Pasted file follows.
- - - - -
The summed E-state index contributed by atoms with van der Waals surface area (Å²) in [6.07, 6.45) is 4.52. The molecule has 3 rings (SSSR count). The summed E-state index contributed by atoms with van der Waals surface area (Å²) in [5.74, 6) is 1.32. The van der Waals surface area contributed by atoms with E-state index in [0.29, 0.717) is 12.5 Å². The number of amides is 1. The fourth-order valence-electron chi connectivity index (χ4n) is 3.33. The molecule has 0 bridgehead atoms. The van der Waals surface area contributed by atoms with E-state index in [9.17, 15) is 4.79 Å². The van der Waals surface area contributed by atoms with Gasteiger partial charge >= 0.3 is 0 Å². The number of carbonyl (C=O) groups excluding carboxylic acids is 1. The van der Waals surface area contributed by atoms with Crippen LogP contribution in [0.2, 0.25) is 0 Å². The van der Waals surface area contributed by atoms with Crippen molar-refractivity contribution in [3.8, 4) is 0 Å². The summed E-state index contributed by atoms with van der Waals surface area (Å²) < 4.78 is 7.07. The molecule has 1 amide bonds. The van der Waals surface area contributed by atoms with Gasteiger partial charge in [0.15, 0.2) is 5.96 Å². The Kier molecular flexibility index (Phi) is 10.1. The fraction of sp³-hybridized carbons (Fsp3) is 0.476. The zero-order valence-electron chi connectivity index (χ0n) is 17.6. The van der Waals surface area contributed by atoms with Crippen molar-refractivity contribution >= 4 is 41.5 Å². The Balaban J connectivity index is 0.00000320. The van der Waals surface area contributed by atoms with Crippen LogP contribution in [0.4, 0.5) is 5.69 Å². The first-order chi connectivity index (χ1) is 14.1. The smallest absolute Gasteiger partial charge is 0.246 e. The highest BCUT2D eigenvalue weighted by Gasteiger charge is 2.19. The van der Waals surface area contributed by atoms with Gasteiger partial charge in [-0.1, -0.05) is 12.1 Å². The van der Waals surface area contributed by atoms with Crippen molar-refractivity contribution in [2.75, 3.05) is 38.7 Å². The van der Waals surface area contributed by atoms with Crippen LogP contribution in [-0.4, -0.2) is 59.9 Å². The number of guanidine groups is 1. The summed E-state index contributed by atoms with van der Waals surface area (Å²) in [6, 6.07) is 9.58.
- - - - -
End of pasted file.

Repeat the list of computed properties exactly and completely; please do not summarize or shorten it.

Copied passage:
The summed E-state index contributed by atoms with van der Waals surface area (Å²) in [6.07, 6.45) is 4.52. The molecule has 3 rings (SSSR count). The summed E-state index contributed by atoms with van der Waals surface area (Å²) in [5.74, 6) is 1.32. The van der Waals surface area contributed by atoms with E-state index in [0.29, 0.717) is 12.5 Å². The number of amides is 1. The fourth-order valence-electron chi connectivity index (χ4n) is 3.33. The molecule has 0 bridgehead atoms. The van der Waals surface area contributed by atoms with E-state index in [9.17, 15) is 4.79 Å². The van der Waals surface area contributed by atoms with Gasteiger partial charge >= 0.3 is 0 Å². The number of carbonyl (C=O) groups excluding carboxylic acids is 1. The van der Waals surface area contributed by atoms with Crippen LogP contribution in [0.2, 0.25) is 0 Å². The van der Waals surface area contributed by atoms with Crippen molar-refractivity contribution in [3.8, 4) is 0 Å². The summed E-state index contributed by atoms with van der Waals surface area (Å²) < 4.78 is 7.07. The molecule has 1 amide bonds. The van der Waals surface area contributed by atoms with Gasteiger partial charge in [0.15, 0.2) is 5.96 Å². The Kier molecular flexibility index (Phi) is 10.1. The fraction of sp³-hybridized carbons (Fsp3) is 0.476. The zero-order valence-electron chi connectivity index (χ0n) is 17.6. The van der Waals surface area contributed by atoms with Crippen molar-refractivity contribution >= 4 is 41.5 Å². The Balaban J connectivity index is 0.00000320. The van der Waals surface area contributed by atoms with Crippen LogP contribution in [0.4, 0.5) is 5.69 Å². The first-order chi connectivity index (χ1) is 14.1. The smallest absolute Gasteiger partial charge is 0.246 e. The highest BCUT2D eigenvalue weighted by Gasteiger charge is 2.19. The van der Waals surface area contributed by atoms with Gasteiger partial charge in [-0.1, -0.05) is 12.1 Å². The van der Waals surface area contributed by atoms with Crippen molar-refractivity contribution in [2.75, 3.05) is 38.7 Å². The van der Waals surface area contributed by atoms with Crippen LogP contribution in [-0.4, -0.2) is 59.9 Å². The number of guanidine groups is 1. The summed E-state index contributed by atoms with van der Waals surface area (Å²) in [6, 6.07) is 9.58.